Seidenberg: Iron Master of Laser Sailing

Published on October 5th, 2016

By Joe Berkeley, Sailing World
Peter Seidenberg stands aside his meticulously kept Laser. Tufts of white hair, the only obvious hint of his 78 years of age, spill from his ball cap. He’s dressed in tight neoprene hiking shorts, smiling, chatting with a competitor. At Laser Radial regattas, he routinely rigs up alongside competitors young enough to be his grandchildren. On land, these nippers refer to him as Mr. Seidenberg, but on the water, the generational divide is nonexistent.

In 2016, Seidenberg made his 32nd appearance at a Laser Masters World Championship regatta, a feat unto itself, but 12 victories? That’s unheard of in any one-design class, which is why his peers in the Laser class call him the Iron Master of Laser sailing.

It’s unusual for a sailor to be so devoted to a single class, but it’s the purity of competition in the Laser that makes him a permanent fixture, regatta after regatta, year after year, decade after decade. He says he enjoys the one-on-one competition the Laser provides. “It’s a simple boat because there are restrictions on what you can do to it,” he says, “but it’s complex in that little adjustments make a big difference.”

He participates in club-level regattas on lakes near his home and casually spars with whoever shows up on Tuesday nights in the summer on Rhode Island’s Bristol Harbor, but he has also stamped his passport countless times in the pursuit of international competition and training. On the water, he is as cool as Steve McQueen, never yelling or scolding. His sailing and his results do the talking.

Once, at a regatta in Maine, a competitor felt Seidenberg wasn’t entitled to room at a leeward mark rounding, but Seidenberg felt otherwise. The competitor launched a tirade. Seidenberg didn’t utter a word. He contemplated the situation, realized the onus was on him, and simply withdrew from the race. “I was not going to let him ruin my day,” says Seidenberg. As karma would have it, he then won the next race.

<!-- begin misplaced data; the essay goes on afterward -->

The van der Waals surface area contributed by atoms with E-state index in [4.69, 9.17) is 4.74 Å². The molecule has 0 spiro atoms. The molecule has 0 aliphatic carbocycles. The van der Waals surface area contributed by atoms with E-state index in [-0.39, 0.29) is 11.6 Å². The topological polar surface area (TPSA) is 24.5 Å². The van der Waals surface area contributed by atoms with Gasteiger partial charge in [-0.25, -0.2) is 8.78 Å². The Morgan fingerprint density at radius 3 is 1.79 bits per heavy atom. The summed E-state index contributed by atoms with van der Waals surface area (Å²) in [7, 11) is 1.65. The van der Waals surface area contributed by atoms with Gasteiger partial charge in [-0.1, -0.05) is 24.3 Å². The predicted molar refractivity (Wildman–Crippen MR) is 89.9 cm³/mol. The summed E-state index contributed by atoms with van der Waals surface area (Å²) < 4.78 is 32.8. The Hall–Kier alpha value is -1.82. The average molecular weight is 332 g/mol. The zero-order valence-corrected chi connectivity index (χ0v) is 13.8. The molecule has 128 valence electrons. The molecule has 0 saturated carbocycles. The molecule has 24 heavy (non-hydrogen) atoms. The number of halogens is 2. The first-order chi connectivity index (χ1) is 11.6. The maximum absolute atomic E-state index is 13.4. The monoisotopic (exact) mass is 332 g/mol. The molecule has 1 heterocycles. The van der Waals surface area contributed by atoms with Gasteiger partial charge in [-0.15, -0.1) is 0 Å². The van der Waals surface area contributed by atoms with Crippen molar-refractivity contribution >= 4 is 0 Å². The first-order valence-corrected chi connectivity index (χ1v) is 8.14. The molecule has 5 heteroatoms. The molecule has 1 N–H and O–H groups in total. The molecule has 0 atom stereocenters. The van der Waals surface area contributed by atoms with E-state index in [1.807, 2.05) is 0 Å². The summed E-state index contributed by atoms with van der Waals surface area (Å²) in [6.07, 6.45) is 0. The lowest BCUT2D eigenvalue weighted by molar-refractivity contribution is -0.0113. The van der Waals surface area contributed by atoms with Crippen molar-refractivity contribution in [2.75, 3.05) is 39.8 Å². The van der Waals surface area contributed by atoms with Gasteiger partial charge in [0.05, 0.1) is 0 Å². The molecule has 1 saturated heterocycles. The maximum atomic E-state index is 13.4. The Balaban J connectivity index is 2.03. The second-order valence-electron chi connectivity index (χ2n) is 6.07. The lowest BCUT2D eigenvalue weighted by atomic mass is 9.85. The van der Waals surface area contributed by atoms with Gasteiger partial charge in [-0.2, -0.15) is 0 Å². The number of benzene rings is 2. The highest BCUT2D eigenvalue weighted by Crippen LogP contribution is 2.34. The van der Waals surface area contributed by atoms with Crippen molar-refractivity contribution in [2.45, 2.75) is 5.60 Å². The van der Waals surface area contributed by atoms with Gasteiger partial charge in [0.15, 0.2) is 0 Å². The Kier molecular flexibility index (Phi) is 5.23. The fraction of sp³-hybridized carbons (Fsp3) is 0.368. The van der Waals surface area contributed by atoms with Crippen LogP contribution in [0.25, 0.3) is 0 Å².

At another regatta, after a rare midfleet finish, he reached into the water, ran his hand along the leading edge of his rudder, and then held up a large clump of seaweed. Turning to a fellow middle-of-the-fleet competitor, he quipped, “This is my excuse. What is yours?”

Seidenberg sails in dozens of events every year and abstains from drinking alcohol during competition. For training, he goes to the gym, rides his bicycle regularly, and studies yoga. In the winter, he travels to warm locations to train, such as Cabarete, in the Dominican Republic, and attends warm-water events.

The Laser’s simplicity and world-class competition, he says, are what keep him devoted to sailing a boat the devotees refer to as an “ironing board.” With a smile, he says: “It’s not that I have delusions of glory of being an Olympian. I like that it gives me an incentive to work on my fitness. Without the Laser, I would not work out as effectively. I love sailing and look forward to meeting my friends at the various regattas.”

Seidenberg was born in 1937, in a small village in East Prussia near the Lithuanian border that is now a Russian enclave. When he was 4 years old, his father was drafted into the military and went missing in action on the Eastern Front during World War II, leaving him, his mother and his younger brother to fend for themselves in the family’s bomb shelter. Full Story

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